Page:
Jayde James, (L), with her mom, Nicole. (Photo: Courtesy Nicole James)
At just two months old, Jayde James had a febrile seizure, which is a convulsion in an infant that’s caused by a fever, often associated with an infection.
Two months later, she had another seizure.
By the time Jayde was eight months old, she was having seizures without fevers and was on several different medications.
This is when Jayde was diagnosed with a seizure disorder. No one knew why she was having seizures, and as such, there was never a real treatment plan. It was just a string of random trials and errors.
“Jayde was born full-term, with no complications during pregnancy or labour,” says Nicole James, Jayde’s mother. “It was hard sometimes because Jayde was non-verbal with a developmental delay.”
It wasn’t until 2020, at the age of 23, that Jayde was finally diagnosed with Dravet syndrome under the care of Dr. Danielle Andrade, a neurologist and the Director of the Krembil Brain Institute Adult Genetic Epilepsy (AGE) Program.
Dravet syndrome, previously known as Severe Myoclonic Epilepsy of Infancy, is a rare form of genetically-determined treatment-resistant epilepsy that begins in infancy and progresses into adulthood, which can significantly impact individuals throughout their lifetime.
Due to the rareness of the disease, it sometimes goes undiagnosed or misdiagnosed.
“Today, Dravet syndrome is known among pediatric neurologists, but in the past, even they were not familiar with this rare disease,” says Dr. Andrade. “Nowadays, there is more widespread knowledge about Dravet syndrome among child neurologists, and several papers written about the condition in children, but there is very little known about Dravet syndrome in adults.”
Research shows that internationally, Dravet syndrome affects one in every 15,000 people. Based on the frequency in the Canadian population, there should be approximately 2,420 Dravet patients, yet there are only 300 known cases.
“There are hundreds of people out there living with Dravet but don’t know about it,” says Dr. Andrade, “We want to change that.”
“If we had found out sooner about Jayde’s Dravet diagnosis, maybe her treatment would have been different and she would have been seizure-free sooner,” Nicole says. “I do think about that.”
A recent study published by Dr. Andrade and her research team examined the motor ability of patients, looking at areas such as gait, resting tremors and abnormal body movements, in the hope of learning more about the disease and finding ways to better manage it.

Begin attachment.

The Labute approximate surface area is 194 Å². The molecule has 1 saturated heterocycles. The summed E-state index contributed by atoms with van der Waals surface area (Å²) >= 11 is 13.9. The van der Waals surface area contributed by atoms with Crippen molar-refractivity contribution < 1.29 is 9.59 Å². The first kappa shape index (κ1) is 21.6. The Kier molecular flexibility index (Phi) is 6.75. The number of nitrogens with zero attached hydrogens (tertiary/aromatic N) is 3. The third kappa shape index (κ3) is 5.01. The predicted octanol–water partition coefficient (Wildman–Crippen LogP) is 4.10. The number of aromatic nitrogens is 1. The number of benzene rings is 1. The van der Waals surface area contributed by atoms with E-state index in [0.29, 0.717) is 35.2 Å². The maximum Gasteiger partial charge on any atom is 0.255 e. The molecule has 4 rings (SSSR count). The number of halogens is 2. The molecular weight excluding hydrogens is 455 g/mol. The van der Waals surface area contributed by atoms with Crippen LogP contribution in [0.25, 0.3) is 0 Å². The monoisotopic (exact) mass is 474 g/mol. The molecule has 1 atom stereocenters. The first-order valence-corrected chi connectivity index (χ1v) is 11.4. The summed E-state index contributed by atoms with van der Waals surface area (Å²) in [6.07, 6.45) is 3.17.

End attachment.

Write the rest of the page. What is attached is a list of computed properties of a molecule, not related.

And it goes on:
When compared to healthy individuals with an average age of 62, Dravet patients (who had an average age of just 31 years) fared much worse when it comes to their gait abilities.
“Another thing that we observed…as time goes by, the gait and the overall motor abilities of adult patients gets much worse,” says Dr. Andrade. “Some of them will stop walking in their mid-40s.
“It’s a very severe burden of disease that we are seeing.”
The study examined six patients through a modified version of the Unified Parkinson’s Disease Rating Scale over a five-year period, between 2014 and 2019, and another larger group of patients was evaluated between 2019 and 2020.
According to Dr. Andrade, in addition to epilepsy, many Dravet patients also have autism spectrum disorder, intellectual disability and features of Parkinson’s disease. These patients can also have a 10 per cent to 15 per cent higher risk of sudden death in epilepsy when compared to the general epilepsy population.
Dr. Andrade warns that some of the common anti-seizure medications that many epilepsy patients take can actually make epilepsy symptoms worse for Dravet patients.
“So, we have to be selective in terms of what we offer these patients because they can have a worse outcome,” says Dr. Andrade.
Dr. Andrade is a leader in Canada and internationally in her research and clinical expertise in Dravet syndrome and epilepsy genetics in adults.
She and her team will continue to study various genetic epilepsies, including Dravet syndrome, and their long-term outcomes.
“We want to help more patients out there living with Dravet,” says Dr. Andrade, “Our next step is to find ways to slow down and try to prevent this mobility burden.”
After switching to a new medication, Jayde has been seizure-free for nearly two years.
“I’m very happy with the progress that we’ve seen,” says Nicole. “Jayde is sweet, kind and affectionate. She loves being out in nature and loves being around animals.
“She’s like a flower that’s blossoming and we’re enjoying that.”